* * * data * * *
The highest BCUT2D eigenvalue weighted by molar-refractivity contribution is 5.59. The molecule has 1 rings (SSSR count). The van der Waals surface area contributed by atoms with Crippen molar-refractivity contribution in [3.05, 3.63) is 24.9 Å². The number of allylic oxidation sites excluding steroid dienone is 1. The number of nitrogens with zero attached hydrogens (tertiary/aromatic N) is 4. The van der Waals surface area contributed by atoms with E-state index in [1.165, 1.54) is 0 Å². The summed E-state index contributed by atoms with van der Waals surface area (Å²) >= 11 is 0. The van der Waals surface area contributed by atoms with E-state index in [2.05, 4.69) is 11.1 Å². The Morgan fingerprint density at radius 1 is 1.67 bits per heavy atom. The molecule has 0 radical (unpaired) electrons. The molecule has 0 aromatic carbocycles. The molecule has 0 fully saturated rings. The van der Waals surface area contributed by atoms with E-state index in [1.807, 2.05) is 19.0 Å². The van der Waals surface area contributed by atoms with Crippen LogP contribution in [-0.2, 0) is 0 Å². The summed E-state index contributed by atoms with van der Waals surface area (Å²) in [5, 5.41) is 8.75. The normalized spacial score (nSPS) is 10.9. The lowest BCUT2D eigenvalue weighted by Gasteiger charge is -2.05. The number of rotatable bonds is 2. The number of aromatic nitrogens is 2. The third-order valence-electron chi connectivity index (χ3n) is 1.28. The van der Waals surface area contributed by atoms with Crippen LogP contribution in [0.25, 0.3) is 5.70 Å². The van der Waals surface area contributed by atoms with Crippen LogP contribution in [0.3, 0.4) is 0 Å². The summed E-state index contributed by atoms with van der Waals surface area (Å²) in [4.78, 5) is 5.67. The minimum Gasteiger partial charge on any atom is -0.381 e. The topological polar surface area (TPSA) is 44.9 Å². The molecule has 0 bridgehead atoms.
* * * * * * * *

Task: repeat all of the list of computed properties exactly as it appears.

The highest BCUT2D eigenvalue weighted by molar-refractivity contribution is 5.59. The molecule has 1 rings (SSSR count). The van der Waals surface area contributed by atoms with Crippen molar-refractivity contribution in [3.05, 3.63) is 24.9 Å². The number of allylic oxidation sites excluding steroid dienone is 1. The number of nitrogens with zero attached hydrogens (tertiary/aromatic N) is 4. The van der Waals surface area contributed by atoms with E-state index in [1.165, 1.54) is 0 Å². The summed E-state index contributed by atoms with van der Waals surface area (Å²) >= 11 is 0. The van der Waals surface area contributed by atoms with E-state index in [2.05, 4.69) is 11.1 Å². The Morgan fingerprint density at radius 1 is 1.67 bits per heavy atom. The molecule has 0 radical (unpaired) electrons. The molecule has 0 aromatic carbocycles. The molecule has 0 fully saturated rings. The van der Waals surface area contributed by atoms with E-state index in [1.807, 2.05) is 19.0 Å². The van der Waals surface area contributed by atoms with Crippen LogP contribution in [-0.2, 0) is 0 Å². The summed E-state index contributed by atoms with van der Waals surface area (Å²) in [5, 5.41) is 8.75. The normalized spacial score (nSPS) is 10.9. The lowest BCUT2D eigenvalue weighted by Gasteiger charge is -2.05. The number of rotatable bonds is 2. The number of aromatic nitrogens is 2. The third-order valence-electron chi connectivity index (χ3n) is 1.28. The van der Waals surface area contributed by atoms with Crippen LogP contribution in [0.25, 0.3) is 5.70 Å². The van der Waals surface area contributed by atoms with Crippen LogP contribution in [0.3, 0.4) is 0 Å². The summed E-state index contributed by atoms with van der Waals surface area (Å²) in [4.78, 5) is 5.67. The minimum Gasteiger partial charge on any atom is -0.381 e. The topological polar surface area (TPSA) is 44.9 Å². The molecule has 0 bridgehead atoms.